I believe I was one of the first golf writers to interview Ely Callaway. It was back in the mid-80s, shortly after Callaway—who was a distant cousin of Bobby Jones and had already had successful careers in textiles and wine—bought a small company that specialized in wedges fitted with shafts that wrapped a metal rod inside a wooden sheath. From those humble “hickory sticks” grew the Callaway Golf empire.
In the intervening years I met Callaway perhaps half a dozen times, usually at his offices in Carlsbad, California. I remember one occasion when we had a heated argument across his boardroom table; I don’t remember what we were yelling about, but it didn’t stop us from having lunch together or from his giving me one of his early “Heavenwoods,” a small-headed, metal 7-wood that I used for years.
Ely Callaway died in 2001 at age 82 but the company bearing his name lives on. There’s been tightening at the top of the sales charts, with Callaway battling Ping and TaylorMade for supremacy in woods and irons. Still, Callaway’s booth was one of the largest and busiest at last month’s PGA Show. And the company isn’t sitting on past success, introducing a number of new products in recent months.
Callaway’s breakout club was the Big Bertha driver, launched in 1991: There’s a definite family resemblance in the newest driver, the FT-iZ (currently being advertised with an MTV-like montage featuring Phil Mickelson, scientific equations, and jet planes). As with most new drivers, the key words used to describe the FT-iZ (above) are weighting, aerodynamics, and price, with the result, of course, being greater distance.
Weight is concentrated in the face and back of the 460cc head, construction Callaway calls “polar weighting.” The head—made of titanium, carbon, aluminum, and steel—has been shaped to minimize wind resistance during the downswing because even though a big head yields more power and forgiveness, it also moves slowly through the air if not properly sculpted. And the design is dramatic, sloping sharply from face to back. The retail price is $399; a Tour model has a slightly open face.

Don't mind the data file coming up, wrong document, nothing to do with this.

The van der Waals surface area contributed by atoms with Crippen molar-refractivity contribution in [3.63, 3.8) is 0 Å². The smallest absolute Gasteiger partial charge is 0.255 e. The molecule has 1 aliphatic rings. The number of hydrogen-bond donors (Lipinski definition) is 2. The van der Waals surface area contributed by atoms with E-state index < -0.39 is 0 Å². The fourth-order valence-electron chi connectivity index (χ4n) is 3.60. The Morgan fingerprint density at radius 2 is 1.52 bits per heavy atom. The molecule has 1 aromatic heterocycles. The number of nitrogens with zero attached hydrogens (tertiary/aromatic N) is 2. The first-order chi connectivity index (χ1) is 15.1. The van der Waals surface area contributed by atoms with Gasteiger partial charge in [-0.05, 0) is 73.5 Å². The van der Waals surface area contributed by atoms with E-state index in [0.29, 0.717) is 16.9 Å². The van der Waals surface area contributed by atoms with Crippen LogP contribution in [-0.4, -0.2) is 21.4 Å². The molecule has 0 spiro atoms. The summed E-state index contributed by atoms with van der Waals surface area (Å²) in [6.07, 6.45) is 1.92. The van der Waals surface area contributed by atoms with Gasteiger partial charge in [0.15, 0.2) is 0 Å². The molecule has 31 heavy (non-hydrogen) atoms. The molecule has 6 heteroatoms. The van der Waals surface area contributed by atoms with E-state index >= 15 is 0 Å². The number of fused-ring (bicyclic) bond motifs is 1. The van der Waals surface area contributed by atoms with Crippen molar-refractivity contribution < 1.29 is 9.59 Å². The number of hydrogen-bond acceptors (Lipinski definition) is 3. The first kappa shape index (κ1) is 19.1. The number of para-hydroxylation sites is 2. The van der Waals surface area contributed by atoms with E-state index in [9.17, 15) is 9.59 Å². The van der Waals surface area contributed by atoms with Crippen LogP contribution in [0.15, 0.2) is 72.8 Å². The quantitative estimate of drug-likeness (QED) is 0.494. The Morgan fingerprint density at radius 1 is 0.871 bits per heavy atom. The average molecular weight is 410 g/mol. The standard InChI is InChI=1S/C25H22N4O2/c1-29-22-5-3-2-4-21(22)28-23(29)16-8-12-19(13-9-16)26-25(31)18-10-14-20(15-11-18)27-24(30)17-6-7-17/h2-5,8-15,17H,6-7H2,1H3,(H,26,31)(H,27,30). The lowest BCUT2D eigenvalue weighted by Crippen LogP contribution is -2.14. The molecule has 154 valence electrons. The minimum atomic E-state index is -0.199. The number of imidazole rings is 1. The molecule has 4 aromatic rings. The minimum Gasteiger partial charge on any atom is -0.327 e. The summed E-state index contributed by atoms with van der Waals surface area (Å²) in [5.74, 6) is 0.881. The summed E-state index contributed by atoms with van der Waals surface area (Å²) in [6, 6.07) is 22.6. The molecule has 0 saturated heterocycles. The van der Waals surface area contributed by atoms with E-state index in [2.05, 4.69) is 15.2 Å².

The new Diablo Edge driver (right) also has an aerodynamic design, but the 460cc head is all titanium and more traditional in shape. Its Tour model has a slightly smaller face and the center of gravity is moved forward to produce the lower, more boring shots better players are said to prefer. Both Diablo Edge drivers retail at $299.
Diablo Edge irons (left) are for those who want maximum game-improvement. Callaway engineers studied average golfers and found that the center of gravity in most irons was above the true point of contact, so it’s been lowered to produce consistently high and long shots. An eight-club set is $599 with steel shafts, $799 in graphite.
Among other new Callaway products are Jaws wedges ($119 steel; $139 graphite), designed by Roger Cleveland, and two new four-piece balls, the Tour iZ (for distance) and TouriS (for spin and control), at $43 a dozen.
I wrote about the new White Ice putters from Odyssey, a division of Callaway, a few months ago. At the show, Odyssey introduced two additions to the family. First is Dave Pelz, who will work with the company on putter design and research.
Second are three Backstryke putters (left), each with the shaft entering the head well behind the face. This design makes it easier for the golfer to align the putter, begin the stroke with a forward press, and make an upward stroke on the ball. All Backstryke putters have the new, firmer White Ice insert and retail at $199 (available in mid-April). I hope to try these putters soon and report back on how they perform.
The Callaway website has videos, specs, photos, even ordering information.